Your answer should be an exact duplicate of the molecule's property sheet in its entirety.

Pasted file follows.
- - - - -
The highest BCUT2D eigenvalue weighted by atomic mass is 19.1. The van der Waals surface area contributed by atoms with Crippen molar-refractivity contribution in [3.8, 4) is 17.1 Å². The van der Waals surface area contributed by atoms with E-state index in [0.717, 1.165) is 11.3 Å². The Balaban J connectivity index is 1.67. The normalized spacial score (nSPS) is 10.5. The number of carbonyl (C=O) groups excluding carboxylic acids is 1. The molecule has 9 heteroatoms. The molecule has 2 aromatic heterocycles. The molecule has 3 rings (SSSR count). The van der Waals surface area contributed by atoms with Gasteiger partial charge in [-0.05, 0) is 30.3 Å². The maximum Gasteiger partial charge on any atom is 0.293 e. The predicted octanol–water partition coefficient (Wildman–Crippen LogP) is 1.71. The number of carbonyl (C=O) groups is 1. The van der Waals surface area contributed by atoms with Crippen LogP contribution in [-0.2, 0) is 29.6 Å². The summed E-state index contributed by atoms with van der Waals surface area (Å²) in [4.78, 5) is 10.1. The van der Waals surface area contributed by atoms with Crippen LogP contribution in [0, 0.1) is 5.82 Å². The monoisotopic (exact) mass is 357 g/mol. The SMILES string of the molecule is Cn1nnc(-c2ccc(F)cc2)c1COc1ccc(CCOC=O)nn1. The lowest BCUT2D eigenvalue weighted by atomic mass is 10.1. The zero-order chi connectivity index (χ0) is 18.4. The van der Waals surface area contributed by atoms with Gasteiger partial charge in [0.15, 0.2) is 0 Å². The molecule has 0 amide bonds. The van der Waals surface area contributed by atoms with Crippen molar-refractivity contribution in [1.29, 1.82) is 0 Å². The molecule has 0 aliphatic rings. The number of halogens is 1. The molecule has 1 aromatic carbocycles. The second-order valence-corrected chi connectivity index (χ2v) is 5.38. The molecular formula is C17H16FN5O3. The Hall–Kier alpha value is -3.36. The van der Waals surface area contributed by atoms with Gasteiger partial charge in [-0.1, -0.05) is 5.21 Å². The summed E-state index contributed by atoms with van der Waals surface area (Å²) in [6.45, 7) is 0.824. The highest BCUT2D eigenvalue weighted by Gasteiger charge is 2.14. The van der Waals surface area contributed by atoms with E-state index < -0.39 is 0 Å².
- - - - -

The highest BCUT2D eigenvalue weighted by atomic mass is 19.1. The van der Waals surface area contributed by atoms with Crippen molar-refractivity contribution in [3.8, 4) is 17.1 Å². The van der Waals surface area contributed by atoms with E-state index in [0.717, 1.165) is 11.3 Å². The Balaban J connectivity index is 1.67. The normalized spacial score (nSPS) is 10.5. The number of carbonyl (C=O) groups excluding carboxylic acids is 1. The molecule has 9 heteroatoms. The molecule has 2 aromatic heterocycles. The molecule has 3 rings (SSSR count). The van der Waals surface area contributed by atoms with Gasteiger partial charge in [-0.05, 0) is 30.3 Å². The maximum Gasteiger partial charge on any atom is 0.293 e. The predicted octanol–water partition coefficient (Wildman–Crippen LogP) is 1.71. The number of carbonyl (C=O) groups is 1. The van der Waals surface area contributed by atoms with Crippen LogP contribution in [-0.2, 0) is 29.6 Å². The summed E-state index contributed by atoms with van der Waals surface area (Å²) in [4.78, 5) is 10.1. The van der Waals surface area contributed by atoms with Crippen LogP contribution in [0, 0.1) is 5.82 Å². The monoisotopic (exact) mass is 357 g/mol. The SMILES string of the molecule is Cn1nnc(-c2ccc(F)cc2)c1COc1ccc(CCOC=O)nn1. The lowest BCUT2D eigenvalue weighted by atomic mass is 10.1. The zero-order chi connectivity index (χ0) is 18.4. The van der Waals surface area contributed by atoms with Gasteiger partial charge in [0.15, 0.2) is 0 Å². The molecule has 0 amide bonds. The van der Waals surface area contributed by atoms with Crippen molar-refractivity contribution in [1.29, 1.82) is 0 Å². The molecule has 0 aliphatic rings. The number of halogens is 1. The molecule has 1 aromatic carbocycles. The second-order valence-corrected chi connectivity index (χ2v) is 5.38. The molecular formula is C17H16FN5O3. The Hall–Kier alpha value is -3.36. The van der Waals surface area contributed by atoms with Gasteiger partial charge in [-0.1, -0.05) is 5.21 Å². The summed E-state index contributed by atoms with van der Waals surface area (Å²) in [6.45, 7) is 0.824. The highest BCUT2D eigenvalue weighted by Gasteiger charge is 2.14. The van der Waals surface area contributed by atoms with E-state index < -0.39 is 0 Å².